The Burmese Buddhist reformers who developed the techniques of vipassana meditation at the beginning of the 20th century adopted in part the rationalistic language of their British colonial rulers. They would have found such a way of thinking well adapted to their own understanding of the path to enlightenment. The doctrine of the four noble truths also presents suffering as a problem that can be solved by the application of spiritual techniques. Buddhist traditions conceive of the practice of the dharma within the frame of medical treatment. The doctor (the Buddha) diagnoses what is wrong with you (birth, sickness, aging, death), determines its causes (craving and ignorance), offers a cure (nirvana), and prescribes a course of therapy (the eightfold path), which, if successfully followed, leads to the complete end of suffering.
Buddhism may ring true for many today because it is seems so well suited to a technological mindset. It can thereby also serve to blind us further to the nature of technology and its hold over us. Heidegger would not have been surprised by the commodification and instrumentalization of mindfulness. “Yet it is not that the world is becoming entirely technical which is really uncanny,” he remarks. “Far more uncanny is our being unprepared for this transformation, our inability to confront contemplatively what is really dawning in this age.”
As he witnessed the nuclear arms race in the 1950s, Heidegger admitted that his deepest concern was not the outbreak of nuclear war. For him the greater danger was that the calculative thinking of technology would one day come to prevail as “the only way of thinking.” Were this to happen, he argued, we would lose what is most essentially human about us: that we are “contemplative beings.” The most urgent task of humanity at this time of crisis was, for the philosopher, that of “keeping contemplative thinking alive.”
To think in a more contemplative way means to slow down and recover our rootedness on Earth, which allows us to ponder and question what kind of beings we are and how best to live in this world. Heidegger called this kind of questioning the “piety of thinking.” At the heart of such contemplation lies the need to become more aware of our technological relationship to nature. This technical approach has proved so successful in everything from building skyscrapers to eliminating polio that many today regard it as simply the most reasonable way to conduct their lives. As a result, they find themselves treating life itself—and their own lives in particular—as problems to be solved by application of the right techniques.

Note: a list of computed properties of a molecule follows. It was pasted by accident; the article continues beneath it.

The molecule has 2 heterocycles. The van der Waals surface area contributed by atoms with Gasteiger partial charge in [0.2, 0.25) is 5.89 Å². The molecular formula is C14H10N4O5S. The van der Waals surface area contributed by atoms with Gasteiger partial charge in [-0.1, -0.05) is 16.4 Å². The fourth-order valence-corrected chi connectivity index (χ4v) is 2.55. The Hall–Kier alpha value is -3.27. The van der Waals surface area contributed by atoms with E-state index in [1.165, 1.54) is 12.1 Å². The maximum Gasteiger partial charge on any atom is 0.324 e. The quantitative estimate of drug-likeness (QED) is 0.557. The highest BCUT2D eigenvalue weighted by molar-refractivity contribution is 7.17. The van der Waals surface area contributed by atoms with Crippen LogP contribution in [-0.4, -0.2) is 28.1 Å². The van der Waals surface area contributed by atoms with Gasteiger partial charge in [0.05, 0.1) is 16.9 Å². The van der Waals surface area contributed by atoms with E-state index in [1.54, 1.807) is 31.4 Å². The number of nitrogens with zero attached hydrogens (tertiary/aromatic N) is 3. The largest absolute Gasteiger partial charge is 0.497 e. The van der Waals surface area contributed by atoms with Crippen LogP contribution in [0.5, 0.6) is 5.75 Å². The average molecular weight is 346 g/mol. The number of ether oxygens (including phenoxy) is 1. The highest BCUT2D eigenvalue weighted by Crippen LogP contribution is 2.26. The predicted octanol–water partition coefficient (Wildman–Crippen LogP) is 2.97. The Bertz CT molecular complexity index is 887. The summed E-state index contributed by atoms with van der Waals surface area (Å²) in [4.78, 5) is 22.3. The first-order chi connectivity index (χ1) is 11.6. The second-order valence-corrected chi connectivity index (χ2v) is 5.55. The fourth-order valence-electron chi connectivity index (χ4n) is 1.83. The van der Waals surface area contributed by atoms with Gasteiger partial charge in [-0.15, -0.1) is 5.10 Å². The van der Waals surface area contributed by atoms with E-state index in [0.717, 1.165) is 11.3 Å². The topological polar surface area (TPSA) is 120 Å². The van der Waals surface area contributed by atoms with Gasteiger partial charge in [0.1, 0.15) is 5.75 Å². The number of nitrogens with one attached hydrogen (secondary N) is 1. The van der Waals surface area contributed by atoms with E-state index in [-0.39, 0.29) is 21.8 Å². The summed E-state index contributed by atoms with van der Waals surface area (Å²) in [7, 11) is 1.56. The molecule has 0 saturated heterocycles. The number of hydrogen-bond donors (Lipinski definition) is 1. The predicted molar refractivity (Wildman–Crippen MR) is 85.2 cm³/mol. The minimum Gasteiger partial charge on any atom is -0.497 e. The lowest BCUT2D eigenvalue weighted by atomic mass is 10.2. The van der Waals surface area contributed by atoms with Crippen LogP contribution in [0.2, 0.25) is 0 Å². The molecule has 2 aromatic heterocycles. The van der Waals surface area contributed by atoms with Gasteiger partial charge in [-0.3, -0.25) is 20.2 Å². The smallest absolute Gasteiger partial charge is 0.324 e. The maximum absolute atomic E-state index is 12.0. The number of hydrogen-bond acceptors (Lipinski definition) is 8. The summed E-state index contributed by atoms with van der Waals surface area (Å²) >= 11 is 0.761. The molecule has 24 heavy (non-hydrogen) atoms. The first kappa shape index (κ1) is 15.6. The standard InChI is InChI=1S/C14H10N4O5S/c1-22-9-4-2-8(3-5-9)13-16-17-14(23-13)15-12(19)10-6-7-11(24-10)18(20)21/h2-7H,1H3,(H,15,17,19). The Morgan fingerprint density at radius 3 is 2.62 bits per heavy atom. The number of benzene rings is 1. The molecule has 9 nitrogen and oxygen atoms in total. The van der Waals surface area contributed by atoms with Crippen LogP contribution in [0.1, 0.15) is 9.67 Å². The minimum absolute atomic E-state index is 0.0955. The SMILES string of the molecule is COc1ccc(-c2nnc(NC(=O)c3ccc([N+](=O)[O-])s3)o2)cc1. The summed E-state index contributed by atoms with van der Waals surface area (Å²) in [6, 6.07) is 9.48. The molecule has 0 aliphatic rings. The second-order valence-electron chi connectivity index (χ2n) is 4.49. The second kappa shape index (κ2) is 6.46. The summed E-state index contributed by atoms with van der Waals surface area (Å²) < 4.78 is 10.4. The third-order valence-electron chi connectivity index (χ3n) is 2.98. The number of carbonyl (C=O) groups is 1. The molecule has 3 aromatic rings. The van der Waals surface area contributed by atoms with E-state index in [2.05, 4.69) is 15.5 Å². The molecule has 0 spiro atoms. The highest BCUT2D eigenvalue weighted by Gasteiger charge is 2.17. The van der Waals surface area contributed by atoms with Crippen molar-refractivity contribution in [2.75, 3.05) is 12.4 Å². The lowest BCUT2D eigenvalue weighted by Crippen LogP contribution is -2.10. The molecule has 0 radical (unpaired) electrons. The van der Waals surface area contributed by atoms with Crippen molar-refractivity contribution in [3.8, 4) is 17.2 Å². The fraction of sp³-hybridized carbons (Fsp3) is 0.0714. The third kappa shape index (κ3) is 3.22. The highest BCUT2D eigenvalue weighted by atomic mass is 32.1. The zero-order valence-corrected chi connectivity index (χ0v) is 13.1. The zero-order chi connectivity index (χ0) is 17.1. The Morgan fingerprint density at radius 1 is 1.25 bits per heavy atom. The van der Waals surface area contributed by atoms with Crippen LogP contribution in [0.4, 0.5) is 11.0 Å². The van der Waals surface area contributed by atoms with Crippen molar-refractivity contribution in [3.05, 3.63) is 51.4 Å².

For another 20th-century philosopher, the French writer Gabriel Marcel, our existential condition of having been born and being subject to death is not a problem to be eradicated but a mystery to be embraced. A problem, for Marcel, always stands apart from the one confronting it, whereas a mystery is inseparable from the one who embraces it. As the person who falls sick, ages, and is destined to die, I cannot stand outside these processes in order to treat them as problems to be solved. Instead, I can open myself to the mystery of being here and embrace it in wordless astonishment. Unlike a problem, which vanishes as soon as it is solved, the more deeply we penetrate a mystery the more mysterious it becomes.
In coming to view life through the lens of technology, we risk losing a sense of our unfathomable poignancy and strangeness. In order to manipulate technically the physical and mental elements of our world, they need to appear to us as discrete, definable, readily graspable objects. Only then can we confidently embark on bending them to our will. “A world where techniques are paramount,” remarked Marcel, “is a world given over to desire and fear; because every technique is there to serve some desire or fear.” Heidegger was concerned that a world dominated by technology would accelerate out of control and overwhelm us. In the 1950s he hoped that humanity might wake up to this danger and recover a more contemplative relationship with life before it was too late. As the power and reach of industrial technologies expanded relentlessly, he lost this hope. In an interview conducted in 1966 that was published after his death in 1976, he remarked: “Now only a god can save us.”